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Bits and Pieces for Oct. 5
I get to Wittenberg every now and again, we do business with the Nueske family for their advertising.

It is a very interesting place. There is a thriving arts community, a stunning new supermarket has been constructed, and so has a Dollar General Store.

It is a busy place, and one of the reasons is likely the Nueske operations, which hire a big crew. They keep those stores fired up.


I was there to take a picture for the 80th anniversary celebration of the firm this weekend, and being part of a family business that has been around for 108 years, I certainly understand how important those celebrations are.

I took a picture and worked on a little story about the Nueske operation and the party.

In fact, if you move quickly, there are camel andhelicopter rides and plenty more to see and do at the firm痴 retail store east of downtown Wittenberg.


Just head east on what was Highway 45 until the bypass was constructed. Pass over the rush on Highway 29, and there it is on the left.

How could you miss a place offering camel rides?


The advertised special this week in the Journal was a very good deal on a pound of Applewood Smoked Bacon, the firm痴 trademark product. I used it as a prop in the newspaper picture, and there is a pound in my refrigerator.

I also bought a tube of frozen corned beef hash, which when eaten with eggs and other breakfast trimmings, is tremendous.


My nephew Russ Ross introduced me to that treat, and others from Nueske痴, earlier this year. He loves to shop there I like what he buys.


It has been a decade or more since the state of Wisconsin, facing a budget problem, closed most of the waysides. We had a few on the closing list and I know of four did make it to one degree or another.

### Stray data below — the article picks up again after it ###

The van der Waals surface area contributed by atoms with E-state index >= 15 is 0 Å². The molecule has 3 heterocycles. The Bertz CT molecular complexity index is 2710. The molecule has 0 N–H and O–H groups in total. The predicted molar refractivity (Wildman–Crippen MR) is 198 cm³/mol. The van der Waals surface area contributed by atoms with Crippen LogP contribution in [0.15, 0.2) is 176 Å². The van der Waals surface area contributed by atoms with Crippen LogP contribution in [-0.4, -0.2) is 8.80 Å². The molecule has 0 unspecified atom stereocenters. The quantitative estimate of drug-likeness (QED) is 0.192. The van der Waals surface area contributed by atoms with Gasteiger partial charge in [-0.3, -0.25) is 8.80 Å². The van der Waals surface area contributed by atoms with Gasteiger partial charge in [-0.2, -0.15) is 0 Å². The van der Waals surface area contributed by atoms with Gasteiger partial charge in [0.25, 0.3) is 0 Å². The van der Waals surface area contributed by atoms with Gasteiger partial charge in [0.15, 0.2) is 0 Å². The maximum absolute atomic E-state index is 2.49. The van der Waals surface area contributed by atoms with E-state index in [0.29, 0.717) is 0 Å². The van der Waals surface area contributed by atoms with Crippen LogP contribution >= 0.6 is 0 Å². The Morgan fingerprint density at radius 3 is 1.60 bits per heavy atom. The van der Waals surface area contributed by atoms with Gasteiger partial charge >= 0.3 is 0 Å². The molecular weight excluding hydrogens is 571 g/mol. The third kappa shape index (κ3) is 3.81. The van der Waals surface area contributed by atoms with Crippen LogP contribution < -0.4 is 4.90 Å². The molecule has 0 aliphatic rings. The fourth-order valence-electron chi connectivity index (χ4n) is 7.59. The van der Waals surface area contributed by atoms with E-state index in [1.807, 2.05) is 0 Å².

There are two in that group that continue to be waysides, one that we致e always called Military Park along Highway 55 and the other on Otter Lake just north of Elcho.


I visited Military Park this week, and it was closed. So I took a chance and walked in.

It is a stunning place friends and I have enjoyed. We致e had picnics and I fished, with the Wolf River right there and I mean right there.

The wayside in the town of Upham is used as a site for trash and recyclable disposal. At least it is being used.

The third is south of Antigo on Highway 45 just north of Highway 47 about three milesfromf town.

It was bought by an Antigo family who takes pride and care of it in stunning fashion. The lawn is mowed, it is a beautiful addition to the south side of our community. And it is clearly marked as 田losed.

To me it looks like a great site for a home.

Years back it was always attractive, well kept and busy. There were even tales of some romance going on, hard as it is to believe.

The Elcho wayside at Otter Lake is open and welcomes visitors and picnickers It is a well-kept and beautiful spot on the north side of the lake.


The reason this came up this week comes from the outing to Nueske痴. There was a very attractive wayside north of Wittenberg on Highway 45 until the closings were announced.

By Monday, I noticed that bad things happened. No one took it over, and the grass has never been cut, the fence that notified visitors that it was not open now appeared to be gone, and it is a tremendous eyesore.

In Langlade County, our major waysides survived. While not all working as tourist or romance magnets, they are useful and attractive.


I have another upbeat picnic story.

A fund-raising campaign is going on at Bass Lake in the town of Upham. The money is being used to cut the downed trees that fell during a storm during the summer of 2011.

Unusual winds battered the trees at my mother痴 cottage, with nearly three dozen lost before the counting was done. Some of those trees had been around a lot longer than I they were giants.


It was much the same at the home of Dick and Mary Hilger, where the landscape of their lot was basically cleared of its stately timber.